Paragraph 8 of the Lease requires Schuff to indemnify Bigge for claims for injury or death “in any way caused by [Schuff],” in its “use, maintenance, operation, handling, transportation or storage” of the crane.6 (Italics added.) In Hernandez, this court held that substantively identical language required the lessee of a crane to indemnify the lessor only for the portion of the joint and several economic damage award to plaintiffs attributable to the lessee's negligence. (Hernandez, supra, 28 Cal.App.4th at pp. 1818, 1822, 34 Cal.Rptr.2d 732.) Accordingly, Schuff's fault is a prerequisite of contractual indemnity. “The indemnity language ․ does not evidence a mutual understanding of the parties that the [indemnitor] would indemnify the [indemnitee] even if its work was not negligent. Indemnity provisions are to be strictly construed against the indemnitee, and had the parties intended to include an indemnity provision that would apply regardless of the [indemnitor's] negligence, they would have had to use specific, unequivocal contractual language to that effect.” (Heppler, supra, 73 Cal.App.4th at p. 1278, 87 Cal.Rptr.2d 497.)
Further, the 2010 endorsement is restricted to Schuff's “ongoing operations,” and as Schuff was not to perform any work for Bigge, the endorsement does not show the liability coverage was intended to be more expansive than Schuff's promise of indemnity. “We cannot conceive of how [Bigge] could have had, objectively or reasonably, a contrary expectation.” (American Dynasty, supra, 101 Cal.App.4th at p. 1059, 124 Cal.Rptr.2d 818.) 7 This is particularly true insofar as the strict product liability claim against Bigge is concerned, as the “purpose of imposing strict liability is to ensure the costs of injuries resulting from defective products are placed on the manufacturer and others [including lessors] who place the product on the market.” (San Diego Hospital Assn. v. Superior Court (1994) 30 Cal.App.4th 8, 15-16, 35 Cal.Rptr.2d 489; Westlye v. Look Sports, Inc. (1993) 17 Cal.App.4th 1715, 1742, 22 Cal.Rptr.2d 781.)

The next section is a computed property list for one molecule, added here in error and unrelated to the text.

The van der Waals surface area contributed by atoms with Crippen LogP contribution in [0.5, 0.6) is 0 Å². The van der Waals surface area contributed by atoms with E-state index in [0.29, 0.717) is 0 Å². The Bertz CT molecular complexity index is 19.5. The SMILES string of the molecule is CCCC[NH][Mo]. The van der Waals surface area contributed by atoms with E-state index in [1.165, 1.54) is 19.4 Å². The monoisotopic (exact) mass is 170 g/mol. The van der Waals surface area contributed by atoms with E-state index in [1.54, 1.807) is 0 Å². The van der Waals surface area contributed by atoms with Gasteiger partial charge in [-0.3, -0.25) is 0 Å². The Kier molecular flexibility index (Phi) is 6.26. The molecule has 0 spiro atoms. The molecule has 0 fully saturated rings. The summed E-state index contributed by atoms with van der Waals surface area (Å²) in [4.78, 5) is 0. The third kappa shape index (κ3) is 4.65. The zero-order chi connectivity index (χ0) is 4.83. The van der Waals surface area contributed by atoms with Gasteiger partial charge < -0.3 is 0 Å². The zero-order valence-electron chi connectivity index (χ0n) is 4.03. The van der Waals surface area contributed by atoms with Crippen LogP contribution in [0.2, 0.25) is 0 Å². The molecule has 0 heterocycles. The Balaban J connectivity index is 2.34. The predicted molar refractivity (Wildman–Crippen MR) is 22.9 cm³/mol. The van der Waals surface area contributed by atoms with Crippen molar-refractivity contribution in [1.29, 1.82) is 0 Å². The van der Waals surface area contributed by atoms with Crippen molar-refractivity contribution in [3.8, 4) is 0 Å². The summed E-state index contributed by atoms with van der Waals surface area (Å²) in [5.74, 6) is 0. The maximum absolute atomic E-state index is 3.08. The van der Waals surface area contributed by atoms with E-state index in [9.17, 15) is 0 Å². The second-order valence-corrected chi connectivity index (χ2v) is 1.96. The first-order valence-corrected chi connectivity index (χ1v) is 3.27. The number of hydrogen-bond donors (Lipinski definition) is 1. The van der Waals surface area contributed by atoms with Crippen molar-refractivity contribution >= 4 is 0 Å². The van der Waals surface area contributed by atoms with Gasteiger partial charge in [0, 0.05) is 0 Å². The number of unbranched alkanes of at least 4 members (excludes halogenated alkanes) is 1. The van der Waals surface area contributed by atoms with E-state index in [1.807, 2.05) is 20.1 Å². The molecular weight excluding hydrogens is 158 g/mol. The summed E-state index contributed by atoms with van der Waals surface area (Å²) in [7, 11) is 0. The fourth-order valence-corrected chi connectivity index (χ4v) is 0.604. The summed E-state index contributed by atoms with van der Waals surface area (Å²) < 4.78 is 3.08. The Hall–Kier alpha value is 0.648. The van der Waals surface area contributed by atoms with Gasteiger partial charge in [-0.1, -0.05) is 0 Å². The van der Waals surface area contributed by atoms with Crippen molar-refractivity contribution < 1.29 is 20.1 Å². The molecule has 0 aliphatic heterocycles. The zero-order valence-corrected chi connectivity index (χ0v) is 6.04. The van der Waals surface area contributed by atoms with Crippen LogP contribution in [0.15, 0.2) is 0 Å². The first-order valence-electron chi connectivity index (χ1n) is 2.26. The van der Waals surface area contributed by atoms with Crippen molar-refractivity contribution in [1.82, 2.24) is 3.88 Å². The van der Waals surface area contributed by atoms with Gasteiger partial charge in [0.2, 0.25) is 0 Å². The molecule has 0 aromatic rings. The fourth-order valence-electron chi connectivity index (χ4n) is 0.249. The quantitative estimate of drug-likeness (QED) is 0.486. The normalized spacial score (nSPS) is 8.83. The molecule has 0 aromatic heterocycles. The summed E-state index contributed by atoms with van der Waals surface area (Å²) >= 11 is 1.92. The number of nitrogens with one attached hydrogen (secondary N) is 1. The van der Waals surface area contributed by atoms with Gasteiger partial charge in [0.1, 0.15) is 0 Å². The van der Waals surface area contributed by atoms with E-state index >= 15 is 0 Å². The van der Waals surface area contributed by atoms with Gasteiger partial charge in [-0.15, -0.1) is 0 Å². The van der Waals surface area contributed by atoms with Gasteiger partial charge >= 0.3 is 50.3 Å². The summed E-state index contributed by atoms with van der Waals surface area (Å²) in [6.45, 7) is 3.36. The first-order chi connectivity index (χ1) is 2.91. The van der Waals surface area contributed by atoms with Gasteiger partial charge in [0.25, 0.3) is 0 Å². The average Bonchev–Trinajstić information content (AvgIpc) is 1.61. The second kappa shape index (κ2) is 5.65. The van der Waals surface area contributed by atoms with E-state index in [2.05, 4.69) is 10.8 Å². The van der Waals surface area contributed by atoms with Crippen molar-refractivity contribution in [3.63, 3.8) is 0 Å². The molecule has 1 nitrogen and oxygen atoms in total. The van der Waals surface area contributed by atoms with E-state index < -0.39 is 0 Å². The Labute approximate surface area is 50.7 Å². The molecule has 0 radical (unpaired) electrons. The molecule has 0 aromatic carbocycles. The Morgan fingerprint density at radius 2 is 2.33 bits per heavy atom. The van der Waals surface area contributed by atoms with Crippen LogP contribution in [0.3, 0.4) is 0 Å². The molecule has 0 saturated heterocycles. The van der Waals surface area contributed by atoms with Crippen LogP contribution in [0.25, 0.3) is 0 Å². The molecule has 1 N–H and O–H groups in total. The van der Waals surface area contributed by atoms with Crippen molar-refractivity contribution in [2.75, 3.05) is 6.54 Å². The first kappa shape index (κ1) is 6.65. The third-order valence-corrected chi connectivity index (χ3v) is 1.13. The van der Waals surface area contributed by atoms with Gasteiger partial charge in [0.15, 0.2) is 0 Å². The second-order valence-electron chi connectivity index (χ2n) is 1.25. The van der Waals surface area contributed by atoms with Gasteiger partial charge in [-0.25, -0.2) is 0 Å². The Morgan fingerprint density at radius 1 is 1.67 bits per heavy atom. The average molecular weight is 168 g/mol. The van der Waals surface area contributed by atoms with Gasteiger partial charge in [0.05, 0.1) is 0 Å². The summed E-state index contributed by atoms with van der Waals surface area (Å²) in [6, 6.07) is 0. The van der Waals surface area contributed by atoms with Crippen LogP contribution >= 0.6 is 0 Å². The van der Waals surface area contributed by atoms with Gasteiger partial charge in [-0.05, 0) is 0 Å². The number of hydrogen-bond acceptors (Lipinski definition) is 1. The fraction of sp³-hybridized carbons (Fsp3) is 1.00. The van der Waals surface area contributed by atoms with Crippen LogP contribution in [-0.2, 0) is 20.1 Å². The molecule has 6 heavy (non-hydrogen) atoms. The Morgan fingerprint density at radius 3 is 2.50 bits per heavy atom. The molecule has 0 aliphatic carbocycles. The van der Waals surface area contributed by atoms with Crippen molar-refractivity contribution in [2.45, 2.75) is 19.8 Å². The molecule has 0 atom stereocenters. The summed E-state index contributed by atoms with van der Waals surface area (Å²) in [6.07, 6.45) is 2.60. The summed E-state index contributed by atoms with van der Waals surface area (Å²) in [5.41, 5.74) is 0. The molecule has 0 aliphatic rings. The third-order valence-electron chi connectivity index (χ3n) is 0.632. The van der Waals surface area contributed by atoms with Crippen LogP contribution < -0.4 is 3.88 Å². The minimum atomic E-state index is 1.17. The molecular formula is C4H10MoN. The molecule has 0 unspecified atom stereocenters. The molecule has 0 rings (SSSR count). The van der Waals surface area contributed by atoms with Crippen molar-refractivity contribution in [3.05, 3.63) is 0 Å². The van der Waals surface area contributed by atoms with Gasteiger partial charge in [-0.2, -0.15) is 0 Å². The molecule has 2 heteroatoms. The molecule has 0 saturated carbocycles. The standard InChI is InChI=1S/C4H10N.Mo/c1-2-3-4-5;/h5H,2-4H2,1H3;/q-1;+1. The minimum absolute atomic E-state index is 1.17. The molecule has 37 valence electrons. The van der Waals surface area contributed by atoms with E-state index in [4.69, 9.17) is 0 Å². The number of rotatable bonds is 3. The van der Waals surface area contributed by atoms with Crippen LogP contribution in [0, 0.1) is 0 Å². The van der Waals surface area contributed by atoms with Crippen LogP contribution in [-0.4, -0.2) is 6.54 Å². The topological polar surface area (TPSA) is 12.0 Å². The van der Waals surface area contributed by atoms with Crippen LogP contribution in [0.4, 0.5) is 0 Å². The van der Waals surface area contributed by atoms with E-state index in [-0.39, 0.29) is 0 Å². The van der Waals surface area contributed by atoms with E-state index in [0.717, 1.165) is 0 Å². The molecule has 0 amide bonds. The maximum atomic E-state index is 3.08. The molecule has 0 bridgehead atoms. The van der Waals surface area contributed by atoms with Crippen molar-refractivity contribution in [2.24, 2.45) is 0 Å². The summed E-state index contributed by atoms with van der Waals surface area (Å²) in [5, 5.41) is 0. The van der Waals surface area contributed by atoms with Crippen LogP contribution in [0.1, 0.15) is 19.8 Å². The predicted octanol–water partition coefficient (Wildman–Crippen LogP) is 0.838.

Because Bigge had no reasonable expectations of coverage for its own negligence or strict products liability, the trial court erred by construing the ambiguity against St. Paul.8 In accordance with the APP endorsement and paragraph 8 of the Lease, St. Paul's policy covers Bigge only for liability arising from Schuff's negligence. Bigge is thus contractually entitled to indemnification from Schuff, and coverage from St. Paul as the primary insurer, for any portion of the underlying plaintiffs' economic damages attributable to Schuff's fault that Bigge may have paid in settlement on a joint and several basis. (Hernandez, supra, 28 Cal.App.4th at p. 1822, 34 Cal.Rptr.2d 732; Maryland Casualty Co. v. Bailey & Sons, Inc. (1995) 35 Cal.App.4th 856, 868, 41 Cal.Rptr.2d 519.) Therefore, Frontier and AISLIC are Bigge's sole primary and excess carriers, respectively, for the settlement amount attributable to its own negligence or strict products liability.
St. Paul contends this holding means its policy provides Bigge no coverage, as the trial court presumed the settlement of the underlying litigation was solely for Bigge's negligence or strict products liability. However, as discussed below, we conclude the court's presumption was incorrect and the matter must be remanded for a trial on allocation of fault.
Frontier, AISLIC and Bigge contend the court erred at trial by excluding evidence that Schuff and Bigge entered into an indemnity agreement other than that set forth in paragraph 8 of the Lease. Frontier produced evidence the Lease included the statement, “[t]his lease agreement incorporates Schuff ․ Purchase Order # 83874 in its entirety,” and Schuff and Bigge initialed the statement; Schuff's purchase order No. 83874 stated the “[a]ttached letters dated 1/10/96 [the January 10 letter] and 1/30/96 are part of this purchase order, and the reverse side of a page of the January 10 letter included several conditions, including the following: